How to turn an old stream into a mini hydropower dam
If you've got a spare stream, why not consider putting it to work to make power?
As you can imagine, you'll need some tools and materials before you get started.
Materials and gear needed
- Metal wire
- Plastic-card or similar
- Plastic pipes
- Mini dynamo
- Ball bearings
- Basic tools (pliers, screwdriver, etc)
- Orbital sander or sandpaper
- Cement mix and sand
- Soldering kit
- Electrical wires, resistors, and soldering gear
With all your gear in hand, let's get on with the build.
Step 1: Build the main dam
Once you've chosen a suitable site for your project, the first step is to get your hands dirty. Grab your shovel and excavate a trench and reservoir structure for the dam.
You can also make use of some natural features, like a small stream, instead. With the basic earthworks complete, the next step is to begin to build the actual dam structure.
In this case, metal wire is used to form a basic frame for the main structure of the dam. The wires are bent into prong-like shapes and then driven into the soil as needed. Once done, complete the wireframe by using more lengths of metal wire as shown in the video.
You are aiming to build a mesh-like structure for the skeleton of the dam's main structure. Once the frame is complete, grab some scrap metal or plastic sheets and clad the metal frame to make some shuttering ready for the cement.
Reinforce the shuttering as needed using wooden or metal piles, etc, as required. Before adding the cement, cut two lengths of plastic piping, and puncture them through the shuttering and metal frame.
These will form the main water outlets or sluices for the dam later.
With that done, grab your cement mix and prepare it as required. When ready, pour the cement mix between the shuttering to encapsulate the metal frame completely.
Gently tap the shuttering on occasion to make the cement settle and remove large gaps or air bubbles. Add more cement around the shuttering and sides of the dam as needed too to ensure the structure completely closes off the trench or stream.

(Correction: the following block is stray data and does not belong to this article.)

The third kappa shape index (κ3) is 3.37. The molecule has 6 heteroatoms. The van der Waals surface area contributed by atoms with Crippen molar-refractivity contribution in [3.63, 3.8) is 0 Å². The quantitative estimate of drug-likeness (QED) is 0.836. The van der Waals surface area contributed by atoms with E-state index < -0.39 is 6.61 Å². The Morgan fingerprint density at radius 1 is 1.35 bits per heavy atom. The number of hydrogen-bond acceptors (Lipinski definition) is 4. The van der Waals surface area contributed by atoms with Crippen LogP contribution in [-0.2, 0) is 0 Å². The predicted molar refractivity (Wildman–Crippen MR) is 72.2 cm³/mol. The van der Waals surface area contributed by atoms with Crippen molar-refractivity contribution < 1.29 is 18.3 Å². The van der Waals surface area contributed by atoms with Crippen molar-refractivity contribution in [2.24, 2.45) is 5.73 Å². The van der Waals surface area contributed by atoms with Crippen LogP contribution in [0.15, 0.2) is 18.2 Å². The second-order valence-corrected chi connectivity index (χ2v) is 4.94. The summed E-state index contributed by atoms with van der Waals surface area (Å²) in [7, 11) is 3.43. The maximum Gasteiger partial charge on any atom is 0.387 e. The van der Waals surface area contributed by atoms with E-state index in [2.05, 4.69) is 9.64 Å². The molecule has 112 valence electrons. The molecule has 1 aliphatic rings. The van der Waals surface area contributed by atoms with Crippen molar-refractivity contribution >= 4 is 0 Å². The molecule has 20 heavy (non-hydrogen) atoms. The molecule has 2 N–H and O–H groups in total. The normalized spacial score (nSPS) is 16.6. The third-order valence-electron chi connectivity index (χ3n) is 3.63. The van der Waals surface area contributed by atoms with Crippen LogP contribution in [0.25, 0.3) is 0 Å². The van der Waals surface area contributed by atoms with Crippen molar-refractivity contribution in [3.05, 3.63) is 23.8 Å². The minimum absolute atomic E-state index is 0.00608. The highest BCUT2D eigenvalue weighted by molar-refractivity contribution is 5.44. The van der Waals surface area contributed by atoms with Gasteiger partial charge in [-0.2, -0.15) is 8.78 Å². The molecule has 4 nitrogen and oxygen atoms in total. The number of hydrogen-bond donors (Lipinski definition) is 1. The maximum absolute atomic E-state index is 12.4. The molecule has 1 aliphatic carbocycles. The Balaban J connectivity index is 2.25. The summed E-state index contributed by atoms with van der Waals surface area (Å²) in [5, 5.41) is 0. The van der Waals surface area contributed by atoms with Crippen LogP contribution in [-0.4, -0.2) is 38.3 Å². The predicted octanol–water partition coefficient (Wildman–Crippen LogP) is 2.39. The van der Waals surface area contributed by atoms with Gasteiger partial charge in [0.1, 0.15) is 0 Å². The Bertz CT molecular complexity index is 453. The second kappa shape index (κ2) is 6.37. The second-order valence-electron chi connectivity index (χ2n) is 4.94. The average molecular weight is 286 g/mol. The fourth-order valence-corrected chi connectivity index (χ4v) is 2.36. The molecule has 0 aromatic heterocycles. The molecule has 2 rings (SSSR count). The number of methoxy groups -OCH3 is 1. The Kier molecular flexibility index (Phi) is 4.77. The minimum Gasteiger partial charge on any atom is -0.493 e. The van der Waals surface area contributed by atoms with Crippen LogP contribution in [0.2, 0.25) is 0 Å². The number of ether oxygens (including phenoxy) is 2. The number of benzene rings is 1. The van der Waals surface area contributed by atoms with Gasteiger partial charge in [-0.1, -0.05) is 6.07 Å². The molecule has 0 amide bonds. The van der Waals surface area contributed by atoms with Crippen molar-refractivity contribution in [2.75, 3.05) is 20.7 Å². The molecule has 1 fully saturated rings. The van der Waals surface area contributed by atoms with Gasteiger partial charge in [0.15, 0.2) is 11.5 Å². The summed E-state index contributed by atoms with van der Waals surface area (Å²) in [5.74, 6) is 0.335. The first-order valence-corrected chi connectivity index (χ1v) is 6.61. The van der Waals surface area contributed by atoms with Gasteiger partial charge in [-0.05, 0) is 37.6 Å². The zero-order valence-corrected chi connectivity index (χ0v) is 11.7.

Leave the cement to cure.
Once the cement has fully cured, you can now go ahead and dismantle the shuttering. Remove any supporting piles too to expose the bare concrete dam structure.
Step 2: Prepare the dam for the power generator
Grab some more cement and build a plinth or hard standing below the sluice pipes on the downstream side of the dam too. This will be used to mount and support the main hydropower apparatus later.
With that done, make some small box-shaped molds from plastic, wood, or metal sheet, and stick them into the cement hard standing as shown in the video. These will form the main columns for holding the hydropower assembly in place.
Fill the molds with cement as required, and gently tap as before to remove air gaps, etc.
While the cement is curing, go to the reservoir side of the dam and add some plastic valves to the sluice pipes as needed. Close the valves as needed.
If you've built the dam in a stream, this will stop the flow of water downstream.
Step 3: Build the power generator
Next, take some plastic tubing, plastic sheeting, your mini dynamo, etc. Cut a length of pipe to make the main axle for the generator and mark out the positions for the blades.
Next, take your plastic sheeting, cut a series of rectangles for the blades, and glue/screw them into place on the main axle.
This particular setup has two sets of blades the distance between them matching the distance between the sluice pipes within the dam structure. Design your as needed to match your own dam.
With that done, make a pair of mounting points for the main axle, and complete the assembly as required. Connect the mini dynamo to the axle as required too.
With that done, transfer the entire assembly to the dam mounting plinths and secure them into place as required.
Next, if needed, modify the downstream ends of the sluice pipes with pipe elbows to ensure that any exhaust water will hit the sets of blades to ensure the water can turn the main axle.
With that done, if not already done, wire up the dynamos to a pair of AC/DC converters, and mount all electronics somewhere on the main structure to prevent them from getting wet.
You can also add some switches to the circuits if needed.
Step 3: Finish the project
With the main parts of the build now complete, we can add some other details too. In this case, the power from the hydropower generator will be used to power a set of light bulbs.
If you choose this option, jerry-rig a series of pylons to carry the power cables from the generator and drive them into the soil around the dam as needed. Build as many as you need, and install the wiring needed to the power generator and pylons.
With that done, install any lighting and connect the lights to the main wiring circuits as needed. Next, wait for the reservoir to fill up, or fill it yourself, in preparation for testing the project.
With that done, flick the switches, open the stopcock, and watch your project come to life!
If you enjoyed this build, you might enjoy making another hydropower project?
Interesting Engineering is a participant of the Amazon Services LLC Associates Program and various other affiliate programs, and as such there might be affiliate links to the products in this article. By clicking the links and shopping at partner sites, you do not only get the materials you need but also are supporting our website.